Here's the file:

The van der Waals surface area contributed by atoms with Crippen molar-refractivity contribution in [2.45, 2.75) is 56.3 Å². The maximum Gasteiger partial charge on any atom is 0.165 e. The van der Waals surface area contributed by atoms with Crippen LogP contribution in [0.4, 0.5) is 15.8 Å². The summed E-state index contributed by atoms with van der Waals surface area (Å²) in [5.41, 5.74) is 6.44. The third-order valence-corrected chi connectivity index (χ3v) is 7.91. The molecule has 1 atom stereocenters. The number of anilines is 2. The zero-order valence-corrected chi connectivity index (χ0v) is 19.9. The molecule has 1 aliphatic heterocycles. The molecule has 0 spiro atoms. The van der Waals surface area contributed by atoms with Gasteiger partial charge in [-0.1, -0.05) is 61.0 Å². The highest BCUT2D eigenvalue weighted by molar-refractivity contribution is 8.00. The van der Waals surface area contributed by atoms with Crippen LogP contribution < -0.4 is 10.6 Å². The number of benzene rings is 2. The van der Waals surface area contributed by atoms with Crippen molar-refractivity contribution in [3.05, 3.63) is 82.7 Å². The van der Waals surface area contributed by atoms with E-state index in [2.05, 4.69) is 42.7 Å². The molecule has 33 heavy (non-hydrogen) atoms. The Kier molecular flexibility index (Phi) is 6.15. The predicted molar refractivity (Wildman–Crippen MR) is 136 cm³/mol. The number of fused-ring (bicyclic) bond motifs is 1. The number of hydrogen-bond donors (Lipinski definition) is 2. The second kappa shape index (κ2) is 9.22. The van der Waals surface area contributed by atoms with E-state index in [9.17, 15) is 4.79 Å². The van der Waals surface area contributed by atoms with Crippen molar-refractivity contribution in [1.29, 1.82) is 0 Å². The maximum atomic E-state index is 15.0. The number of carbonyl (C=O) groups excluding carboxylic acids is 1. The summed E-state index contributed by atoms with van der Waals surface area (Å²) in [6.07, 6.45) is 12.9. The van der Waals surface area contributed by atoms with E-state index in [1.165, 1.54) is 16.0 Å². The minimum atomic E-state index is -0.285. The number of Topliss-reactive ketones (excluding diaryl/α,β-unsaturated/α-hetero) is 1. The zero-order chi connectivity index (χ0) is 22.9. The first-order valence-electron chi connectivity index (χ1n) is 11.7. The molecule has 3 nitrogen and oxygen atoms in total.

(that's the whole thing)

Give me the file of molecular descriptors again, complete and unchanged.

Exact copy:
The van der Waals surface area contributed by atoms with Crippen molar-refractivity contribution in [2.45, 2.75) is 56.3 Å². The maximum Gasteiger partial charge on any atom is 0.165 e. The van der Waals surface area contributed by atoms with Crippen LogP contribution in [0.4, 0.5) is 15.8 Å². The summed E-state index contributed by atoms with van der Waals surface area (Å²) in [5.41, 5.74) is 6.44. The third-order valence-corrected chi connectivity index (χ3v) is 7.91. The molecule has 1 atom stereocenters. The number of anilines is 2. The zero-order valence-corrected chi connectivity index (χ0v) is 19.9. The molecule has 1 aliphatic heterocycles. The molecule has 0 spiro atoms. The van der Waals surface area contributed by atoms with Gasteiger partial charge in [-0.1, -0.05) is 61.0 Å². The highest BCUT2D eigenvalue weighted by molar-refractivity contribution is 8.00. The van der Waals surface area contributed by atoms with Crippen LogP contribution < -0.4 is 10.6 Å². The number of benzene rings is 2. The van der Waals surface area contributed by atoms with Crippen molar-refractivity contribution in [3.05, 3.63) is 82.7 Å². The van der Waals surface area contributed by atoms with E-state index in [2.05, 4.69) is 42.7 Å². The molecule has 33 heavy (non-hydrogen) atoms. The Kier molecular flexibility index (Phi) is 6.15. The predicted molar refractivity (Wildman–Crippen MR) is 136 cm³/mol. The number of fused-ring (bicyclic) bond motifs is 1. The number of hydrogen-bond donors (Lipinski definition) is 2. The second kappa shape index (κ2) is 9.22. The van der Waals surface area contributed by atoms with E-state index in [9.17, 15) is 4.79 Å². The van der Waals surface area contributed by atoms with Crippen molar-refractivity contribution in [1.29, 1.82) is 0 Å². The maximum atomic E-state index is 15.0. The number of carbonyl (C=O) groups excluding carboxylic acids is 1. The summed E-state index contributed by atoms with van der Waals surface area (Å²) in [6.07, 6.45) is 12.9. The van der Waals surface area contributed by atoms with E-state index in [1.165, 1.54) is 16.0 Å². The minimum atomic E-state index is -0.285. The number of Topliss-reactive ketones (excluding diaryl/α,β-unsaturated/α-hetero) is 1. The zero-order chi connectivity index (χ0) is 22.9. The first-order valence-electron chi connectivity index (χ1n) is 11.7. The molecule has 3 nitrogen and oxygen atoms in total.